So what will the TPP likely hold for U.S. multinational industrial enterprises operating in TPP partner countries? This will inevitably play out over time and we are focused on watching emerging trends and directional shifts carefully. Potential consequences, though, could include:
- More stringent environmental regulations and controls. Certainly, the TPP provides a framework for partner countries to justify further tightening of environmental regulations. Without a formal mandate, the path forward has been left to the individual countries to chart for themselves. Companies operating in TPP countries would be well served to pay attention to and continue to assess the direction countries take on the environmental regulatory front and the extent that they embrace this TPP mandate.
- Greater TPP country enforcement of environmental requirements. The TPP touts the expected increase in enforcement of in-country environmental laws that will result from the trade pact. With countries free to retain their enforcement discretion, questions remain as to whether this will be business as usual. Despite the uncertainties in application, companies operating in TPP countries should take steps to ensure that current operations conform to existing legal requirements.
- Heightened enforcement of TPP supply chains. The TPP arguably elevates the importance of environmental compliance throughout the global supply chain, especially for companies sourcing raw materials and products from Latin America and Southeast Asia.
- Careful attention to TPP country environmental requirements and potential impacts on trade. The TPP ISDS process empowers companies to challenge regulations impacting their trade opportunities. This self-policing mechanism, however, puts the onus on companies to monitor and assess the implications of new regulatory developments on commerce and trade in TPP member countries.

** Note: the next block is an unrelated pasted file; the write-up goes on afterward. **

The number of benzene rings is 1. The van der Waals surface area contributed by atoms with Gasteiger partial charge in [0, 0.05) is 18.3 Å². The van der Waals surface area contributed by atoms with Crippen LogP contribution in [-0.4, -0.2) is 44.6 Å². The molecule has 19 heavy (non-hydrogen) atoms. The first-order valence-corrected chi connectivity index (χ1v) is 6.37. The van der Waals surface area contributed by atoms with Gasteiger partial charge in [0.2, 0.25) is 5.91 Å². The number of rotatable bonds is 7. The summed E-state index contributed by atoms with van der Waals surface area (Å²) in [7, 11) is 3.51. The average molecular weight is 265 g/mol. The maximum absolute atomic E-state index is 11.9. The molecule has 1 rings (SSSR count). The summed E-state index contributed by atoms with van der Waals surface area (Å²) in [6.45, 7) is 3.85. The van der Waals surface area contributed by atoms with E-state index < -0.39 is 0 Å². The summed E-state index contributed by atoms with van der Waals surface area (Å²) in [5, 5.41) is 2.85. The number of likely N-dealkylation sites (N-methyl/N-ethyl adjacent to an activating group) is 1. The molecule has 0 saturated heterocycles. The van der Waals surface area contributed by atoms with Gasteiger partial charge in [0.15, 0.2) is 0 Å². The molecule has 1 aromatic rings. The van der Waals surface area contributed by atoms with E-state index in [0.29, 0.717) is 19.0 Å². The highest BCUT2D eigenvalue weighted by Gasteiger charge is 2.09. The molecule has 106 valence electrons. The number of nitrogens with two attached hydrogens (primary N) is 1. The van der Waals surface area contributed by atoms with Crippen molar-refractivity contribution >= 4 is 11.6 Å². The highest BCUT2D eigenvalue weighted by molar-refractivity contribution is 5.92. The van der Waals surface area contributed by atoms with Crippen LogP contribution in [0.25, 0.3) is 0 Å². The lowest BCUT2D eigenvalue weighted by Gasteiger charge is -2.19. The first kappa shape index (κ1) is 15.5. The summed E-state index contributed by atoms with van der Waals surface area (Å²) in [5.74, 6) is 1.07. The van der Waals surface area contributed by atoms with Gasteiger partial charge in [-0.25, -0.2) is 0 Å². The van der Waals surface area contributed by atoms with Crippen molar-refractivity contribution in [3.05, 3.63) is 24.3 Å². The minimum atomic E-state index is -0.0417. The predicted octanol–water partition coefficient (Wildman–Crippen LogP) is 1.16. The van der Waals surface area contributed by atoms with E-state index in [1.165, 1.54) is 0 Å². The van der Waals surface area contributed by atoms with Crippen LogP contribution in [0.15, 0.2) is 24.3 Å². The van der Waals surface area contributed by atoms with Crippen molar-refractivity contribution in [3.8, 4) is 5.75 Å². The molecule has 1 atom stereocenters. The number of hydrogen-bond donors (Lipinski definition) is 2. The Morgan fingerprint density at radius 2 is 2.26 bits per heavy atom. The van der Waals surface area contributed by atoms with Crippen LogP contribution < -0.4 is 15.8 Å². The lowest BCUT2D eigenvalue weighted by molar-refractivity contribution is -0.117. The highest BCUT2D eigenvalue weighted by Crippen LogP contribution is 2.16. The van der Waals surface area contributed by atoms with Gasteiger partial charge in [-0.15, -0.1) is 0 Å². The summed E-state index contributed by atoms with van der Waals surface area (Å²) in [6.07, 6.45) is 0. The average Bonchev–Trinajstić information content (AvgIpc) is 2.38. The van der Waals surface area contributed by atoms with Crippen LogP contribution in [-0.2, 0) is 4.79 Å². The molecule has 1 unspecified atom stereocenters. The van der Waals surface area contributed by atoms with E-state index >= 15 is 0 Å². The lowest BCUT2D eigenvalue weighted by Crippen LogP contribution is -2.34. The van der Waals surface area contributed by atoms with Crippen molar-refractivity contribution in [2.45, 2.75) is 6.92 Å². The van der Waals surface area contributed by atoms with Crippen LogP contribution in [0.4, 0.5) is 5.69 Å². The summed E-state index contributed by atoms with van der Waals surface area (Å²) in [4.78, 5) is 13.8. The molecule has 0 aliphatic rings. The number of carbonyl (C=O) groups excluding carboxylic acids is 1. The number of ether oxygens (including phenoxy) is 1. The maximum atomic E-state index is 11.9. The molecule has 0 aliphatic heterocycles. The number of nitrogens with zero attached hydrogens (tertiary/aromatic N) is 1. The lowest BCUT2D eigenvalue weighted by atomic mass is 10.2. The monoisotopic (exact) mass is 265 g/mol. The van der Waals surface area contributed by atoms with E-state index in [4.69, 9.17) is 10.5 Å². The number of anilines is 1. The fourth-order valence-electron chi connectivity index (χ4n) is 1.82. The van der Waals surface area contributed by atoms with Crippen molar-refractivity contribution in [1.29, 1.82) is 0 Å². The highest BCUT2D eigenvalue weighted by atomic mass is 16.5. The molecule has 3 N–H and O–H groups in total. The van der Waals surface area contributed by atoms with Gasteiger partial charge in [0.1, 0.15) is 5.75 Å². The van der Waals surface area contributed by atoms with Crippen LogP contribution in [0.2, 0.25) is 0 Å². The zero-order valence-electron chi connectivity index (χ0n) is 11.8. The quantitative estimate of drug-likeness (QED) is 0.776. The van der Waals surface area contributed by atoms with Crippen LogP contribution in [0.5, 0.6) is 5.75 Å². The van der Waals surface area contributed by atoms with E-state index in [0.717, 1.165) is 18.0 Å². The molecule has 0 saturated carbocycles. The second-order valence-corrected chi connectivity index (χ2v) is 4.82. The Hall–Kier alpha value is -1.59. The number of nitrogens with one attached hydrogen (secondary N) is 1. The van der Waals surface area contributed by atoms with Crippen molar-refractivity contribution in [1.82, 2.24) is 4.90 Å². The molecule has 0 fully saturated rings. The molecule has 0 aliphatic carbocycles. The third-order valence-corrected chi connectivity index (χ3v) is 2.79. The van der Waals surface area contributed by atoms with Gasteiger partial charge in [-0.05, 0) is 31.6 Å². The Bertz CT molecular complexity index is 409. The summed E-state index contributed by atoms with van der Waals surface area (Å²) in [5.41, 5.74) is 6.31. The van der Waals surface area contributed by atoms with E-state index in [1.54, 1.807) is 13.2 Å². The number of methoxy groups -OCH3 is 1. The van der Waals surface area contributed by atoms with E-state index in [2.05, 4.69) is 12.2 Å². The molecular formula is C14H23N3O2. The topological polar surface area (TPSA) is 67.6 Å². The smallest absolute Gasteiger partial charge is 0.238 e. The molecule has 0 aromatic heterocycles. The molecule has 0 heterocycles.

- Proactive enforcement of rights by industry under the TPP will be required to protect corporate interests. Early engagement in TPP ISDS claims will be required to ensure fundamental fairness in the adjudication process and the establishment of essential precedent. We likewise expect the ISDS process to be more actively used to protect industrial interests under any final TPP pact.
Whether the TPP environmental provisions will be transformative or inconsequential must await, first, ratification, and, second, implementation and socialization within and across TPP countries. Certainly the possibility exists for these provisions to be a game changer for systemic change in regulatory burdens and industry activism to protect commercial interests. Ratification of the TPP by the U.S. is by no means assured, however, especially in a hostile political environment where Obama Administration trade pacts, including the TPP, are being universally painted by the presidential campaigns – both Democratic and Republican – as bad for American workers and the struggling U.S. economy. Stay tuned as the politics and intrigue around the TPP is far from over.